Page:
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Bush Should Halt Texas Execution

Human Rights Watch Letter to Governor Bush

Human Rights Watch sent a letter to Gov. Bush requesting a stay to ensure that Graham not be put to death for a crime he committed as an adolescent. The international monitoring group also noted that fundamental questions remain about the evidence in Graham's case and the fairness of his trial.

Mr. Sankofa was convicted and sentenced to death at age seventeen. Unless you grant him a stay of execution, he will be put to death on June 22.

Consonant with the overwhelming worldwide view that the death penalty should not be imposed for crimes committed by those under the age of eighteen, you should ensure that Mr. Sankofa is not executed for a crime for which he was convicted when he was a juvenile. If the State of Texas carries out his death sentence, it will solidify its status as the worldwide leader in this abhorrent practice and reinforce the United States' position as a violator of this basic principle of international justice.

Texas has executed six juvenile offenders since the United States reinstated the death penalty in 1976. Including Mr. Sankofa, twenty-six more—over a third of the national total—sit on Texas' death row. This record places the state at the forefront of a select group that includes Iran, Nigeria, Pakistan, Saudi Arabia, and the Democratic Republic of Congo, the only countries other than the United States that are known to put juvenile offenders to death.

Death is an inhumane punishment, particularly for an adolescent offender. The reality is that children and adolescents are different from adults. They lack an adult's experience, perspective, judgment, maturity, and restraint. In recognition of these fundamental differences between children and adults, article 6(5) of the International Covenant on Civil and Political Rights forbids the imposition of capital punishment on those who were under the age of eighteen at the time of the crime for which they were convicted. Although the United States purports to reserve the right to impose capital punishment on juvenile offenders, the U.N. Human Rights Committee, charged with interpreting the Covenant, has concluded that the U.S. reservation is incompatible with the object and purpose of the treaty and has asked the United States to withdraw it..Even if Mr. Sankofa had not been a juvenile offender, his execution would raise serious concerns in light of his mistreatment by the Texas criminal justice system. Reviewing Mr. Sankofa's case in 1996, the United States Court of Appeals for the Fifth Circuit noted that he had presented "significant evidentiary support" for his claim of actual innocence. Although the court dismissed his petition for habeas corpus on the technical ground that he had not exhausted state remedies, it noted, "There is a large body of relevant evidence that has not been presented to the state court." To date, no state court has ever examined this evidence. You should direct the Board to review this evidence as part of its investigation of Mr. Sankofa's case.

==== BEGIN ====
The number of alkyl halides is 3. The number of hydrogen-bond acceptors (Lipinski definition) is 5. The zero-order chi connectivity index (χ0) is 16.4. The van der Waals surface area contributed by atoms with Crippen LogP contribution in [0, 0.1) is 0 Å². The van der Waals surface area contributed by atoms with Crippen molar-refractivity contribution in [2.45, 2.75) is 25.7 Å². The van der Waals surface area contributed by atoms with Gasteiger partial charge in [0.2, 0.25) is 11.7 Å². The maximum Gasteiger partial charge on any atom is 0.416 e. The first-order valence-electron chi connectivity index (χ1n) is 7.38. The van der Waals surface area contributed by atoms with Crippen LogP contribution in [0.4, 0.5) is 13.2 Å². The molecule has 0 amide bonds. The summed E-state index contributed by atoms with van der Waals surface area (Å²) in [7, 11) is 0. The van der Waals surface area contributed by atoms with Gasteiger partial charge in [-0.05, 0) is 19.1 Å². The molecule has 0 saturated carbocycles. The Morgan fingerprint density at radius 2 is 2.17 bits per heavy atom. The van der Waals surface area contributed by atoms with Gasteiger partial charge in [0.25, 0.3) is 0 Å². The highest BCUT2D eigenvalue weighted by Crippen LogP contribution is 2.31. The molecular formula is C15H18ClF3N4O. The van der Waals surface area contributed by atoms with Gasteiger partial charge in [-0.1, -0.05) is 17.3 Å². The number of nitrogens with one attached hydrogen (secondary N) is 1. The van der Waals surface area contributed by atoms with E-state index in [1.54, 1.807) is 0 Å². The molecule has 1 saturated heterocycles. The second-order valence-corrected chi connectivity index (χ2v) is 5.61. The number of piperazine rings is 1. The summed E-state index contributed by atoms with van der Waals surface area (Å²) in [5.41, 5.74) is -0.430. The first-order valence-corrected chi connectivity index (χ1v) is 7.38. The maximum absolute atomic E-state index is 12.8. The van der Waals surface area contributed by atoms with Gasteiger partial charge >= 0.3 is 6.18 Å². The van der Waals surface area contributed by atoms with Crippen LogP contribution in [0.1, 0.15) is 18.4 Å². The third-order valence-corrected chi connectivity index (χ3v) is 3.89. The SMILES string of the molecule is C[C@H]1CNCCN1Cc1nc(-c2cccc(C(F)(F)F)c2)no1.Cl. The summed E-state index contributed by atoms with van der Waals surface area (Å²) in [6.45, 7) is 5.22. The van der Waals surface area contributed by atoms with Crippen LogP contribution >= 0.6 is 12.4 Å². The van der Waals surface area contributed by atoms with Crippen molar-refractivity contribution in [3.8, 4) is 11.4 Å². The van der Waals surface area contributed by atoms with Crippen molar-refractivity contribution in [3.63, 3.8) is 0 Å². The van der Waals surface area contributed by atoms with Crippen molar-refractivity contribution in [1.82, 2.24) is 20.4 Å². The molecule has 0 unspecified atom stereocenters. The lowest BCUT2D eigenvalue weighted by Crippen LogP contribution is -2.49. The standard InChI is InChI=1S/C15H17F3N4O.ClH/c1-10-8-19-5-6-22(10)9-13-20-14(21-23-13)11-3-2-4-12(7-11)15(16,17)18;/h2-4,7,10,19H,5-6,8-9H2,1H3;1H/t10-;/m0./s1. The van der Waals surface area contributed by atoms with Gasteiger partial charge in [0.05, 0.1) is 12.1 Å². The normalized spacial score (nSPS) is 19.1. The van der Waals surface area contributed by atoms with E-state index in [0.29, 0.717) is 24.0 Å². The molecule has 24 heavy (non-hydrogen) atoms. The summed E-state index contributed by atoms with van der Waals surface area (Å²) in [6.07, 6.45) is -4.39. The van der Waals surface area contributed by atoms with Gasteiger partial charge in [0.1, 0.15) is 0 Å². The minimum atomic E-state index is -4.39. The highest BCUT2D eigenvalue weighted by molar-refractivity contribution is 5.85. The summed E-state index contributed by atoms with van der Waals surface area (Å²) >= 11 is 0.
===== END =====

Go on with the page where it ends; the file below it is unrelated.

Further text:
You should also urge the Board to consider the quality of legal representation Mr. Sankofa received at his trial. Mr. Sankofa was convicted on the testimony of a lone eyewitness. His lead attorney failed to call a single witness in his defense, effectively preventing him from presenting evidence that may have corroborated his claim of innocence. The attorney has since been disciplined at least four times for professional misconduct in other cases; after he repeatedly mishandled one criminal case, a judge jailed him for contempt. Under these circumstances, the fundamental fairness of Mr. Sankofa's trial is called into doubt.

Finally, you should ask the Board to consider the striking racial disparities with which the death penalty is applied in Texas and elsewhere in the United States as it evaluates Mr. Sankofa's clemency application. Although whites make up 75 percent of the population of Texas, they represent only 36 percent of those on death row. An African-American defendant convicted of murdering a white victim in Texas is six times more likely to receive a death sentence than a white defendant convicted of murdering a black victim. Such discriminatory impact has the effect of restricting individuals' rights based on race, in violation of article 5 of the International Convention on the Elimination of All Forms of Racial Discrimination.

You have stated publicly that you would consider reviewing a jury verdict in a case where the jury had not heard critical evidence. In Mr. Sankofa's case, you are offered the opportunity to stay true to your word on this point. We ask that you grant Mr. Sankofa a stay of execution and order the Board to conduct a thorough investigation of his case.


Lois Whitman
Executive Director
Children's Rights Division

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